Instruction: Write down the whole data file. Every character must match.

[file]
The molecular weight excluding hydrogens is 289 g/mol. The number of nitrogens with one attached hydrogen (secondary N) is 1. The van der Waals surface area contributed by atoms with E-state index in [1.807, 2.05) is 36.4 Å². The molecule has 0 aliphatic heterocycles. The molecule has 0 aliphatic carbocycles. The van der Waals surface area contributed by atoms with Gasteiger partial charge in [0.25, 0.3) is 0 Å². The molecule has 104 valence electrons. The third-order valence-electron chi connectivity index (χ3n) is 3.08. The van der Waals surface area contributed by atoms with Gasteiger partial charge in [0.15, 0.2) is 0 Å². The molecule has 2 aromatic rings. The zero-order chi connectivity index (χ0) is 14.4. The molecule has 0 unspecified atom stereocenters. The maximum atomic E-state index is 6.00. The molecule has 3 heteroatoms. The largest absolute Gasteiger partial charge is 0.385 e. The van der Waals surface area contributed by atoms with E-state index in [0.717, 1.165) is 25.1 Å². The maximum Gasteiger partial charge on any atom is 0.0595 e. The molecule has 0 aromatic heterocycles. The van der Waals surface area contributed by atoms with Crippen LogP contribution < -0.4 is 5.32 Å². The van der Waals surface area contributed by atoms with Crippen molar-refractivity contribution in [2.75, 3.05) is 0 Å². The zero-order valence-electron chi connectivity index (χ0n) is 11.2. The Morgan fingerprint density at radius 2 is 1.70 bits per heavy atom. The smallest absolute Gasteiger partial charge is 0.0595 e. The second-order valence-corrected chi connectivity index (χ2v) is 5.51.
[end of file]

The molecular weight excluding hydrogens is 289 g/mol. The number of nitrogens with one attached hydrogen (secondary N) is 1. The van der Waals surface area contributed by atoms with E-state index in [1.807, 2.05) is 36.4 Å². The molecule has 0 aliphatic heterocycles. The molecule has 0 aliphatic carbocycles. The van der Waals surface area contributed by atoms with Gasteiger partial charge in [0.25, 0.3) is 0 Å². The molecule has 104 valence electrons. The third-order valence-electron chi connectivity index (χ3n) is 3.08. The van der Waals surface area contributed by atoms with Gasteiger partial charge in [0.15, 0.2) is 0 Å². The molecule has 2 aromatic rings. The zero-order chi connectivity index (χ0) is 14.4. The molecule has 0 unspecified atom stereocenters. The maximum atomic E-state index is 6.00. The molecule has 3 heteroatoms. The largest absolute Gasteiger partial charge is 0.385 e. The van der Waals surface area contributed by atoms with E-state index in [0.717, 1.165) is 25.1 Å². The maximum Gasteiger partial charge on any atom is 0.0595 e. The molecule has 0 aromatic heterocycles. The van der Waals surface area contributed by atoms with Crippen LogP contribution < -0.4 is 5.32 Å². The van der Waals surface area contributed by atoms with Crippen molar-refractivity contribution in [2.75, 3.05) is 0 Å². The zero-order valence-electron chi connectivity index (χ0n) is 11.2. The Morgan fingerprint density at radius 2 is 1.70 bits per heavy atom. The smallest absolute Gasteiger partial charge is 0.0595 e. The second-order valence-corrected chi connectivity index (χ2v) is 5.51.